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A Super Opportunity for Interfaith Sensitivity

Posted by Deborah Neisel-Sanders // November 28th 2013 // Future of Faith, Thanksgivukkah // no comments

Thanksgivukkah_InterfaithA Once-in-a-Lifetime Opportunity … In More Ways Than One!

One of the characteristics of being in the minority is that one is seen by society not for what one actually is, but through the lens of the dominant culture.  It takes practice for us to see something that is non-dominant with simply our naked eye.

This is how our country has seen Hanukkah – through the prism of Christmas.  Because they usually occur so close together, it’s been easy for American culture to conflate the two and get the impression that Hanukkah is “the Jewish Christmas.” Retailers help the association along by tossing up some blue-and-white-and-silver along with the red-and-green-and-gold, hoping to assuage non-Christians who decry that this important Christian holiday has become a cultural monolith.

But looking through a prism distorts the image you’re looking at; you don’t get a true image of it.  And it sure doesn’t feel good for those in the minority to not be seen truthfully, for who they really are.  Hanukkah isn’t “the Jewish Christmas” – it’s something entirely different.  With Hanukkah occurring so much earlier this year and in confluence with the relatively non-religious holiday of Thanksgiving, Americans have a rare opportunity to see Hanukkah through a different lens, or even through none at all, and get a truer sense of what this event is really about in Jewish religion and culture.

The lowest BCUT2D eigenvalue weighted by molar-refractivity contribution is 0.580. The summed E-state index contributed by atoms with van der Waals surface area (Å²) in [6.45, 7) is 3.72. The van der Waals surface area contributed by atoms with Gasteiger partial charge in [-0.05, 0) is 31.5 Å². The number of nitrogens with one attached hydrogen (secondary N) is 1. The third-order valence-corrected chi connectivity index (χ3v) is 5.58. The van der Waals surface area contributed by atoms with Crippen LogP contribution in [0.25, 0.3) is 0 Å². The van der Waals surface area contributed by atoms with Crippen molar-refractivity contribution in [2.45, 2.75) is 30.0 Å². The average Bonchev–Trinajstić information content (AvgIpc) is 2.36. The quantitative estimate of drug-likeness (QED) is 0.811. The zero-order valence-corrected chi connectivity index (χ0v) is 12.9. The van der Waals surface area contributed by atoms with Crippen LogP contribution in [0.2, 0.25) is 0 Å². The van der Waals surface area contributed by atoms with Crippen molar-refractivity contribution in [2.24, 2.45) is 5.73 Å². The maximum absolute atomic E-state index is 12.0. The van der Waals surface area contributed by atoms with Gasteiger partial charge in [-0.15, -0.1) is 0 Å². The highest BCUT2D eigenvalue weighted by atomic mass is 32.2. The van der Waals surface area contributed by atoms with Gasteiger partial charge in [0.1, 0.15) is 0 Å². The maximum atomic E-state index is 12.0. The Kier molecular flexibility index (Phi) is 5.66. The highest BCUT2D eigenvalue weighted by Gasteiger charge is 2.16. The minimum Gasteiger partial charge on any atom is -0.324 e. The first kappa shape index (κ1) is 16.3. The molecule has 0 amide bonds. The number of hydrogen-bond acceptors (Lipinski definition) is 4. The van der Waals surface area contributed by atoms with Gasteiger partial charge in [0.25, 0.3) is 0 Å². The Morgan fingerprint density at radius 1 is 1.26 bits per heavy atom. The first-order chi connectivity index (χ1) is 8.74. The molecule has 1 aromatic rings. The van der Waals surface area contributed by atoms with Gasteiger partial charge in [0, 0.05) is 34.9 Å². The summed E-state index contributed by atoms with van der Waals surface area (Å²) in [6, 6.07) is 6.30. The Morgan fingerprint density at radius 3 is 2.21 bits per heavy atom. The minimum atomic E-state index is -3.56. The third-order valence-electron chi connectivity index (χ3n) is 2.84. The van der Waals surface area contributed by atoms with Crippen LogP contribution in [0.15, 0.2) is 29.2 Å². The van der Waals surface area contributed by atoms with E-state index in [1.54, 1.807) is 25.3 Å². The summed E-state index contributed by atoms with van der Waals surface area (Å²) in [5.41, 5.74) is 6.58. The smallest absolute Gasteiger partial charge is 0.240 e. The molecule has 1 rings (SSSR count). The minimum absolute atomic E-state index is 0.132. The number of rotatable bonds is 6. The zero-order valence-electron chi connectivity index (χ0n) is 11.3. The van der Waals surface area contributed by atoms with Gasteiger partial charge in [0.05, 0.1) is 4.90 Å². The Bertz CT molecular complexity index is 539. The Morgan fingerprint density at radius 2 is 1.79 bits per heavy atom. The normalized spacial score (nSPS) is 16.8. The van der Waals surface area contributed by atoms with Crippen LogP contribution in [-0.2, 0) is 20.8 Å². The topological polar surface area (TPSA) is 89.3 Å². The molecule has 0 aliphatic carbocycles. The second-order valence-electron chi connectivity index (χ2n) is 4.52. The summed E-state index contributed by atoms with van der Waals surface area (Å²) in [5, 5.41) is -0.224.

Ironically, Hanukkah may have more to do with Thanksgiving than Christmas, in that one of its themes is gratitude for the abundance of G-d’s gifts and miracles.  And along with the bittersweet taste of being conflated yet again, most of my Jewish friends are heartily and humorously embracing the mash-up of this oddball couple.  Still, I hope we’ll appreciate “Thanksgivukkah” not because it allows us to look at Hanukkah through the prism of a new dominant holiday, but be thankful that it’s giving us a reminder that Hanukkah is actually its own unique event and deserves to be seen for what it means to the Jewish faith.

So, ask a Jewish friend or relative or a fellow UU with Jewish heritage and beliefs what Hanukkah means to them.  And after that, THEN ask them what “Thanksgivukkah” means to them – because after all, “Thanksgivukkah” is really fun to say!  And those “menurkeys?”  Adorable.

About the Author

Deborah Neisel-Sanders is the Office Administrator for the Unitarian Universalist Association (UUA) Office of Youth and Young Adult Ministries. She can be reached at dsanders@uua.org.
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